A group of pranksters who pretended to be plainclothes officers in order to terrorise illegal cigarette peddlers may have got themselves in trouble with the real police.
The pranksters, who call themselves MerlionTV, uploaded a two-minute video on Jan 14 called "Scaring the s*** out of illegal dealers in Red Light District".
It shows a crew member approaching cigarette peddlers in Geylang and pretending to be an interested customer.
But right after, he walks away and pretends to speak into a mouthpiece.
In one segment, he is heard saying: "10/20 Romeo, we found a subject, we found a subject."
Another crew member then lunges from the shadows, and the peddler is then seen running away desperately.
The crew members give a short chase before returning to the abandoned cigarettes and showing off the goods.
Three peddlers, all seemingly foreigners, were targeted in the video, which carries a disclaimer saying the crew "did not impersonate any police officers or law enforcement entities".
That has not stopped the police from launching an investigation.
The police told The Sunday Times that a report has been made against the video, which has attracted almost 57,000 views on YouTube.
It has also attracted plenty of mixed comments.
Some found it "funny", while others thought the group had "gone too far".
This is not the first time the pranksters, who appear to be local, have attracted controversy.
Last October, just after the MerlionTV YouTube channel was set up, the group posted a video showing a masked man walking around Singapore with a knife and scaring unsuspecting people.
This also set off a police investigation after complaints were made.
Since then, the group has posted three more videos, roughly once a month.
In one of them, a masked man is seen waiting for a bystander to come along before smashing the head of a dummy with a sledgehammer.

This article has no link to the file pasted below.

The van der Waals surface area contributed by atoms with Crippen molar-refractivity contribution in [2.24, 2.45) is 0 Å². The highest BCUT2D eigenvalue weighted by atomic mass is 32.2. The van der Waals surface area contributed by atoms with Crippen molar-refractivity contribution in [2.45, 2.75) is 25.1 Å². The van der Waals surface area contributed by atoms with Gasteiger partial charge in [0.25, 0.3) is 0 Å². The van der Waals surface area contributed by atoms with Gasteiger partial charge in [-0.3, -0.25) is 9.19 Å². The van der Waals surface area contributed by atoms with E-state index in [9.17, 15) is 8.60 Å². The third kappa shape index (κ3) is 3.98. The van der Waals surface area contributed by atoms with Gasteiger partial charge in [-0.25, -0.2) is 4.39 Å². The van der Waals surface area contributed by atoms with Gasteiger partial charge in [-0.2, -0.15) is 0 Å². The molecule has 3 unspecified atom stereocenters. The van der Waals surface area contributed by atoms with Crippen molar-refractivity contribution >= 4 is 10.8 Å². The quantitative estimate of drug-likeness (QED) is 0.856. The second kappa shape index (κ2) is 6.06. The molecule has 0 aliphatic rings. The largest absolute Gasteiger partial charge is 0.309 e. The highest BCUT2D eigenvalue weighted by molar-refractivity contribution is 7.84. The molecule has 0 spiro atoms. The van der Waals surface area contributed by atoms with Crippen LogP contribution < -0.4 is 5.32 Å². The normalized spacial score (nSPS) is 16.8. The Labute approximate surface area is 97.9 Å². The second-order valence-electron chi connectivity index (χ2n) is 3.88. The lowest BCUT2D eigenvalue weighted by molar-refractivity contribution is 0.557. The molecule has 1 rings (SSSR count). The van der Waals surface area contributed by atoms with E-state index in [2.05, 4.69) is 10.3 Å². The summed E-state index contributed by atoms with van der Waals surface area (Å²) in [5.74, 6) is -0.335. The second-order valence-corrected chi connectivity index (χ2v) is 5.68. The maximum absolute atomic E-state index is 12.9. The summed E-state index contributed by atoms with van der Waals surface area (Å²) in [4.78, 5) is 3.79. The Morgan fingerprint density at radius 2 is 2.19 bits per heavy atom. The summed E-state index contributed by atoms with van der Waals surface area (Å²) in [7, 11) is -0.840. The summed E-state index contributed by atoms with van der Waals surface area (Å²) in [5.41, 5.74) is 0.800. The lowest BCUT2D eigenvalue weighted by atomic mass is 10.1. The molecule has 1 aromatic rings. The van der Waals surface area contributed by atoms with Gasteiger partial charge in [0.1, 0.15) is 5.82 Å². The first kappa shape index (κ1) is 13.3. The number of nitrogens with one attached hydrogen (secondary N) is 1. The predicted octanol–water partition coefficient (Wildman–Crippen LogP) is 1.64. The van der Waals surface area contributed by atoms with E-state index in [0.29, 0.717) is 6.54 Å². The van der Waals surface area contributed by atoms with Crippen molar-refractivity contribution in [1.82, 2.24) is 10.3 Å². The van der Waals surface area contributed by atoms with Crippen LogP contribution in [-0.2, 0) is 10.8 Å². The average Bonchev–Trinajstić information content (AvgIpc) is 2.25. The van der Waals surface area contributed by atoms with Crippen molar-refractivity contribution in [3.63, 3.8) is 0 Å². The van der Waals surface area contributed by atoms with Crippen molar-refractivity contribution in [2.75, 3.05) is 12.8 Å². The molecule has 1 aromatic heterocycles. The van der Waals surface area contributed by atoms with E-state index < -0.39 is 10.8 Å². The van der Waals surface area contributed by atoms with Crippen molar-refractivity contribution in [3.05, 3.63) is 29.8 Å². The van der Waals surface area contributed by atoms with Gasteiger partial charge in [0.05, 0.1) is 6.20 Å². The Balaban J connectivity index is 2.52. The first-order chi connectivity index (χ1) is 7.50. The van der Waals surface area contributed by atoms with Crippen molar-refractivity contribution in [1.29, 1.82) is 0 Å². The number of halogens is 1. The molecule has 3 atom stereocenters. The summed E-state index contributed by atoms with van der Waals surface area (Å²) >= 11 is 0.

The head bursts in a splash of red liquid, and the person, frightened by what he has just seen, runs off.
The members of MerlionTV have kept their identities secret by agreeing to interviews only through e-mail.
The group's social media editor, who called himself "Andrew Smith", told The Sunday Times that the police have not been in contact over the latest prank.
He said: "The video that was uploaded recently is strictly meant for humour and entertainment purposes, as well as raising awareness of the vice operations that are ongoing for decades."
He added that the cigarettes were not kept by the group but handed to "relevant departments".
Criminal lawyer Josephus Tan said it was unlikely the group would be charged with impersonating public servants.
"The threshold for impersonation is quite high, usually you need some form of hard evidence, like a forged ID, uniform or to say some words to cause a misrepresentation," he said.
But he added that the group could get in trouble for causing a public nuisance.
"Because of their actions, they might cause alarm.
People might think there's a police chase going on - but the alarm created is not justified, it's a false alarm."
This article was first published on Jan 25, 2015.
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